These days, it seems like we track everything. I bet right now many of you could tell me the exact number of steps you’ve taken and ounces of water you’ve chugged today. I don’t necessarily track either of those things, but that is mostly because I become a slave to the numbers. That crazy person walking laps around the house at 10pm to hit 10,000 steps? Yeah, that would be me.
I like to track my current fitness levels in a much more general way. Can I run around the neighborhood without wanting to crawl in a hole afterward? Can I carry my two-year-old around the mall when he’s fussy without wanting to saw my arm off immediately after the fact? I’m only half kidding, you guys.
One of the ways I track my progress is by completing benchmark workouts. They range from super simple to more complex, but the idea is to see how much faster I can do them or how much I can increase the weight over time. Below is one of my favorite benchmark workouts for tracking my “can I walk up a flight of stairs comfortably” health, because it focuses on cardio-based moves that I can complete any time, any place.
I’m definitely not the only person who tracks progress through workouts, though. Check out other bloggers’ ways below:
“I go by race times and feel. Such as running faster but feeling better during the race or maybe the same time but not feeling like death the whole race. In Crossfit we use 1 rep maxes for lifts and also times to complete workouts I’ve done before. Generally lifting heavier, running faster but having shorter recovery times is a great sign of progress to me!” Lauren from Breathe Deeply and Smile
“When I started to get serious about trail running, I found a 2 mile out and back (4 total) with a wide variety of terrain. I call it my ‘test piece’, because I use it to help gauge my fitness. Did I run it faster? Was I less fatigued on the hills? Can I jump that stream? Am I more confident on the downhills? That kinda thing.” Gene from BigZig Fitness.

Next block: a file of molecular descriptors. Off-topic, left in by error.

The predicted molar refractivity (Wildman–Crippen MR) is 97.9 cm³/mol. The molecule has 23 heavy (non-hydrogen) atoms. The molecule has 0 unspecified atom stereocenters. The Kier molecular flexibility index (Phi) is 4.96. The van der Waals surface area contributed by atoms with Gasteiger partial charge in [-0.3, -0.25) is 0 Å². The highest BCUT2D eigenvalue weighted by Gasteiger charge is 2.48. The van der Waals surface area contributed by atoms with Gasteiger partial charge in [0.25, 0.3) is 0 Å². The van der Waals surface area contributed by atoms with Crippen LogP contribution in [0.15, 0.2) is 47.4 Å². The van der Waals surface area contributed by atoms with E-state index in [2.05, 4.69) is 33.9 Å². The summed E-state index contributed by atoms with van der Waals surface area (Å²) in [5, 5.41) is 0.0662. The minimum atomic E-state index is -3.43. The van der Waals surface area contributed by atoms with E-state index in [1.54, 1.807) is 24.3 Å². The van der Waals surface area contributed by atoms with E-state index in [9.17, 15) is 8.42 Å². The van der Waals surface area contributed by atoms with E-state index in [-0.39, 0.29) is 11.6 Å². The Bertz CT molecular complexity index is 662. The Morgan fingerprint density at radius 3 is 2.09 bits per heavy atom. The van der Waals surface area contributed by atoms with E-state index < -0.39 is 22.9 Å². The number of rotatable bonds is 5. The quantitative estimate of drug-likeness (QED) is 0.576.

“If I’m able to run the same distance in the same time at a lower heart rate.” Carmy from carmyy.com
“For running I go by my 5k race time. Is it improving? Does it feel easier? How are my splits? For strength training I mostly do Body Pump and I go by the weights I use for each set. Am I able to increase my weight? Does it feel easier? How am I recovering?” Julie from girlonthemoveblog.com
“I judge my progress in fitness by how my pace for an “easy run” varies. Obviously there are other factors that go into every run, but over the past 2 years my easy run pace has gotten faster, indicating to me that my fitness level is improving!” Cecilia from http://www.mommiesrun.com
“I calculate my average pace for each month and try to improve it every month.” Janice from http://www.fitnesscheerleader.com
“Increases in strength are really important to me. It’s been my goal for a while to be able to do crow pose in yoga. I want to do it because it’s a beautiful pose that symbolizes strength and fitness, not a type or shape of body. I’m still working on it but every time I do an exercise that strengthens my shoulders, arms or chest, I think about reaching my goal of holding that pose one day. This gets me through some hard workouts I’m not as motivated to do. One day I will reach my goal of being able to do this pose and then I will work towards another pose that challenges a different part of my body.” Jenna from http://jennabraddock.com
“I like to be able to do 20 push-ups, 20 squat jumps, 20 tricep dips, 3 unassisted pull-ups x 3, hold a two-minute plank, and then run for 3 miles without stopping. That’s when I feel my best!” Kasey from http://vevahealth.com
Now it’s your turn! How do you measure progress?